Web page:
December 20, 2014
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Sunday walk, events raise awareness of colon cancer
Pete Fontaine
ORGANIZERS: The all-volunteer committee that organized and coordinated Sunday’s 5th Annual Colon Cancer Alliance of Rhode Island 5K Run/Walk included: Frank Cordeiro, Dotti McLaughlin, Doug Kraus, Barbara Joyce, Martin Gomm, Patti Gomm, Joyce Giarraputo and Marie Kerwin. More than 400 people helped make the event the largest ever.

If Team Tony was a baseball team, it would have won the league championship.

If Kayla Nastari was auditioning for “American Idol,” she would have been nominated for a Grammy Award.

If local Cub Scouts were trying to earn additional badges, they would have been elevated to the prestigious honor of Eagle Scout.

And if the Warwick Police Department’s (WPD) SWAT Team were hunting down a fugitive, the person would have come crawling out of hiding.

Team Tony, Kayla Nastari, Cub Scouts and the WPD’s SWAT Team were only a fraction of more than 400 people who helped make Sunday’s 5th Annual Colon Cancer Alliance of Rhode Island 5K Run/Walk an overwhelming success.

“Wow, there’s a ton of people here today,” exclaimed Lori Raymond, a retired WPD officer whose husband Keith succumbed to colon cancer at age 50 three years ago.

“This was no doubt the largest turnout ever; if this gets any bigger, they might just have to change venues,” she said.

While Warwick City Park’s softball fields and surrounding facilities were jam-packed Sunday morning, parking was at a premium for the annual Colon Cancer 5K to raise funds – and more importantly awareness – about the dreaded and silent attacking disease.

“What’s really super,” Raymond said, “is that my team has people asking if they can still donate. And I’m sure that’s the case with all the other people and teams that were here today. You get choked up with people’s kindness.”

Team Tony, which was named in honor and memory of Anthony Nastari Jr., who died on Feb. 21 of this year at age 67 after a three-and-a-half-year battle with colon cancer, won the award for having the most walkers. The group, which was clad in royal club T-shirts with the late Nastari’s picture on the front, had upwards of 60 walkers.

Team Tony is like Keith’s Walking Warriors – and other groups that entered Sunday’s event.

“We raised $1,100 before today,” Anthony Nastari III said. “But we haven’t added up all the donations and there are still more coming in. This was a special day for a lot of people.”

It was Anthony Nastari III’s 13-year-old daughter, Kayla Nastari, though, whose singing of the national anthem brought tears of joy and that sent the thunderous sound of human hand-clapping echoing through City Park.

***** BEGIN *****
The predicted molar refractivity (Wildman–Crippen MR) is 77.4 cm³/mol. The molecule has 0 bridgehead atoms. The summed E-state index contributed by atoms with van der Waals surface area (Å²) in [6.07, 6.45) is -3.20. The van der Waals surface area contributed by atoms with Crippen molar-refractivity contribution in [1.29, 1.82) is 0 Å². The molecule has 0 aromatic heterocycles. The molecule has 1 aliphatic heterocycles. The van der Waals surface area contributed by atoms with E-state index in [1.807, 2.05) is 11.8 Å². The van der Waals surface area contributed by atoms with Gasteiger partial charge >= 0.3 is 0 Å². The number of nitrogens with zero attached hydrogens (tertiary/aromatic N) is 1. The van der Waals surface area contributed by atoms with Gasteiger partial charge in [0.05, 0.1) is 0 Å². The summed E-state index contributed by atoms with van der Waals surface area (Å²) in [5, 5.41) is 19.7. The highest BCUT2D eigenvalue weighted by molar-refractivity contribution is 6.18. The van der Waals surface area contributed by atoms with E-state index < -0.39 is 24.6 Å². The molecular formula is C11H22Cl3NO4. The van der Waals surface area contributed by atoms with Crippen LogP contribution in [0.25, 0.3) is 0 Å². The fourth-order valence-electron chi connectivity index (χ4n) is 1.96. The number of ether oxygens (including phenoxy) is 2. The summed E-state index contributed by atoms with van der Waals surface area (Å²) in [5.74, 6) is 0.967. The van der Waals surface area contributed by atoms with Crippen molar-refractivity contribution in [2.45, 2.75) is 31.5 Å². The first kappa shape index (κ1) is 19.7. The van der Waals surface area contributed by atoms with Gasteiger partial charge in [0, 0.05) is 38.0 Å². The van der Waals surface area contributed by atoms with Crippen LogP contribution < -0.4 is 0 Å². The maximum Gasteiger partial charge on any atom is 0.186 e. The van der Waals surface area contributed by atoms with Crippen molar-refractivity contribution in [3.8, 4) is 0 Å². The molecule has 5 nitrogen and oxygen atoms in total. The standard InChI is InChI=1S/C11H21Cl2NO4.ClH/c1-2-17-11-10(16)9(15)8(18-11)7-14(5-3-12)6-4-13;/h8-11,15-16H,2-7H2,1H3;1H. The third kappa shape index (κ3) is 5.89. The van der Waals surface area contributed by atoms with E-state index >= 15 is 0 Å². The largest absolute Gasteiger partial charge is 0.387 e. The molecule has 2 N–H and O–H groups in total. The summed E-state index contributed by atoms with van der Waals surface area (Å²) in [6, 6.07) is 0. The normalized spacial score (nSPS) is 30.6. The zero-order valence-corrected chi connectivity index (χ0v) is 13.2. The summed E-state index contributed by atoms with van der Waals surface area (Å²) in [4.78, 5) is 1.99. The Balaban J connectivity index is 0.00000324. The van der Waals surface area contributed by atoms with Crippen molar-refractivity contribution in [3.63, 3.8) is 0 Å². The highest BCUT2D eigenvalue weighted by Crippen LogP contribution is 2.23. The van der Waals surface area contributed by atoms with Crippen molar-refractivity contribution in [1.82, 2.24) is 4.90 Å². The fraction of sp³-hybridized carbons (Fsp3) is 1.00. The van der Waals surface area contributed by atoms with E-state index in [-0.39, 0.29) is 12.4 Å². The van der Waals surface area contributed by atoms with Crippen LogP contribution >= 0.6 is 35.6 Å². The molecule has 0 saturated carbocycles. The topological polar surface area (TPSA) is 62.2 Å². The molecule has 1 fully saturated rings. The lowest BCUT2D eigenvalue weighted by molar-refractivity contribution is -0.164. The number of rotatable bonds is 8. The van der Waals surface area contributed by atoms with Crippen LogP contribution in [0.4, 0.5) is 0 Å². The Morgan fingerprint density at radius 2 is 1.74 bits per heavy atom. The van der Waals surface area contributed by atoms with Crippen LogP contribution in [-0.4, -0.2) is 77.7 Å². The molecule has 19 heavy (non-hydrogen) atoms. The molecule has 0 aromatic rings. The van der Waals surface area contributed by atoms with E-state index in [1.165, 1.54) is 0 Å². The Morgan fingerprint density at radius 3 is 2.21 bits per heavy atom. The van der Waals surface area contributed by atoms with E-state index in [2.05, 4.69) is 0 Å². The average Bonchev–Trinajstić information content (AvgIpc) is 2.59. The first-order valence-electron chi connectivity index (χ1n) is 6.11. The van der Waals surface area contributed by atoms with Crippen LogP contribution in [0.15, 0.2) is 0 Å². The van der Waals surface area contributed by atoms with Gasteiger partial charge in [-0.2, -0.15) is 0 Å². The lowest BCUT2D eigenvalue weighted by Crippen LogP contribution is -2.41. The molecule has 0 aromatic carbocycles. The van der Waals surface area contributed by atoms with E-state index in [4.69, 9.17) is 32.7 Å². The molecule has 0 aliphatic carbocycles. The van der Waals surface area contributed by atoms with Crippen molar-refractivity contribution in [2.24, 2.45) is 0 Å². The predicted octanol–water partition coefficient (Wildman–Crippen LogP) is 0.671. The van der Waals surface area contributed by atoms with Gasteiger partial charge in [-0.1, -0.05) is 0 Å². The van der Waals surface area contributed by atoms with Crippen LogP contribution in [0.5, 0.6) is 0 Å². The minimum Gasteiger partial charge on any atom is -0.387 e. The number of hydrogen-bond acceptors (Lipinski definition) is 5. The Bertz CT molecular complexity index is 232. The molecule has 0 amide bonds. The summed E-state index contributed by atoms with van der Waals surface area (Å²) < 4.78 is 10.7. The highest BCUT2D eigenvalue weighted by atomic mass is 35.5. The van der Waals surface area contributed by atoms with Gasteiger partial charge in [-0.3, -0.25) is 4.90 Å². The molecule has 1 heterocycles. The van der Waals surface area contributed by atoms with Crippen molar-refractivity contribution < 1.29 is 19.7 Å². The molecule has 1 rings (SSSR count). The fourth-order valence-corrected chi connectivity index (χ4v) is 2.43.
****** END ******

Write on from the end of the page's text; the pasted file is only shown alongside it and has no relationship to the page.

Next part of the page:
“She was a tough act to follow,” said Pat Taft, one of four members of an a cappella quartet known as the Alley Cats (Lori Nelson, Carroll Venable and Chris Gagnon), who all have ties to people who have suffered or lost a battle to colon cancer. “It’s a good thing I had my dark glasses on; that little girl has nerves of steel and what an extraordinary voice.”

Kayla Nastari was one of two youngsters who co-starred during Sunday’s opening ceremony. The other was Jake Raymond, 5, who gave the official countdown and started the 5K run and walk.

“On your mark, get set, go!” Jake, who was dressed in a special Keith’s Walking Warriors T-shirt and shorts, shouted into the microphone.

Will Fritz of Wilbur Road Race Management said nearly 290 people entered in the walk/run. The event raised more than $9,000.

The Alley Cats sang a rendition of “Accentuate the Positive,” a song once made famous by legendary artists such as Bing Crosby and the Andrews Sisters.

“That’s exactly what everyone is doing today,” Raymond said. “We’re all placing emphasis on the positive rather than the negative. It’s important to get the word out about colon cancer. It’s a silent killer; my husband had no symptoms until our son was born.”

During the actual run and walk, members of Cub Scouts Pack 1 in Warwick manned the water station. They were Nate Moore, Doris Moore, Cameron Grilli and Josh, Rebecca and Christina Befumo.

Warwick’s Robert Corsi, 35, won the 5K, covering the 2.63-mile course inside City Park in 15 minutes and 50.43 seconds. Michael Mullen, 40, of Littleton, Colo., took second in 17:10.99 and Steve Bailey, 52, was third in 20:29:10. Warwick’s Mark Warrener, 32, placed fourth in 20:55.48.

Suzanne Bailey was the top women’s runner in 20:58.14 while Mandy Zito took second in 21:53.14. The first two walkers were members of Team Tony, Linda and Harold Morsilli, 66 and 68 respectively, with times of 40:12.89 and 40:13.35.


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